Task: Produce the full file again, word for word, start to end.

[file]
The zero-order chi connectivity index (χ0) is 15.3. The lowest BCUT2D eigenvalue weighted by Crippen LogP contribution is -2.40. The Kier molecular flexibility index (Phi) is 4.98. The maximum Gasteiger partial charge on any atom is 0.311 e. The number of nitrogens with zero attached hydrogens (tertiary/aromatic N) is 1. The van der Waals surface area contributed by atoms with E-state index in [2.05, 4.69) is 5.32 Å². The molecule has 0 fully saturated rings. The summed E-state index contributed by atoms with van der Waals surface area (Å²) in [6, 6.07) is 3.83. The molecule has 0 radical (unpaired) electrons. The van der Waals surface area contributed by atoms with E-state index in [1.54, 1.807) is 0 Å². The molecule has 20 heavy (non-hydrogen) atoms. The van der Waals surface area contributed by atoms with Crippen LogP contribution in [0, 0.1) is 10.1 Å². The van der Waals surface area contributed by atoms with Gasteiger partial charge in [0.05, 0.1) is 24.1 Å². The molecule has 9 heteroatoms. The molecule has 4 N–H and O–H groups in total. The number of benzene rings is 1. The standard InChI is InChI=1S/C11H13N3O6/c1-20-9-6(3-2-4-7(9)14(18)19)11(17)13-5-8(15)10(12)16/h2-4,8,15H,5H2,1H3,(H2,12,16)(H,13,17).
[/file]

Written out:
The zero-order chi connectivity index (χ0) is 15.3. The lowest BCUT2D eigenvalue weighted by Crippen LogP contribution is -2.40. The Kier molecular flexibility index (Phi) is 4.98. The maximum Gasteiger partial charge on any atom is 0.311 e. The number of nitrogens with zero attached hydrogens (tertiary/aromatic N) is 1. The van der Waals surface area contributed by atoms with E-state index in [2.05, 4.69) is 5.32 Å². The molecule has 0 fully saturated rings. The summed E-state index contributed by atoms with van der Waals surface area (Å²) in [6, 6.07) is 3.83. The molecule has 0 radical (unpaired) electrons. The van der Waals surface area contributed by atoms with E-state index in [1.54, 1.807) is 0 Å². The molecule has 20 heavy (non-hydrogen) atoms. The van der Waals surface area contributed by atoms with Crippen LogP contribution in [0, 0.1) is 10.1 Å². The van der Waals surface area contributed by atoms with Gasteiger partial charge in [0.05, 0.1) is 24.1 Å². The molecule has 9 heteroatoms. The molecule has 4 N–H and O–H groups in total. The number of benzene rings is 1. The standard InChI is InChI=1S/C11H13N3O6/c1-20-9-6(3-2-4-7(9)14(18)19)11(17)13-5-8(15)10(12)16/h2-4,8,15H,5H2,1H3,(H2,12,16)(H,13,17).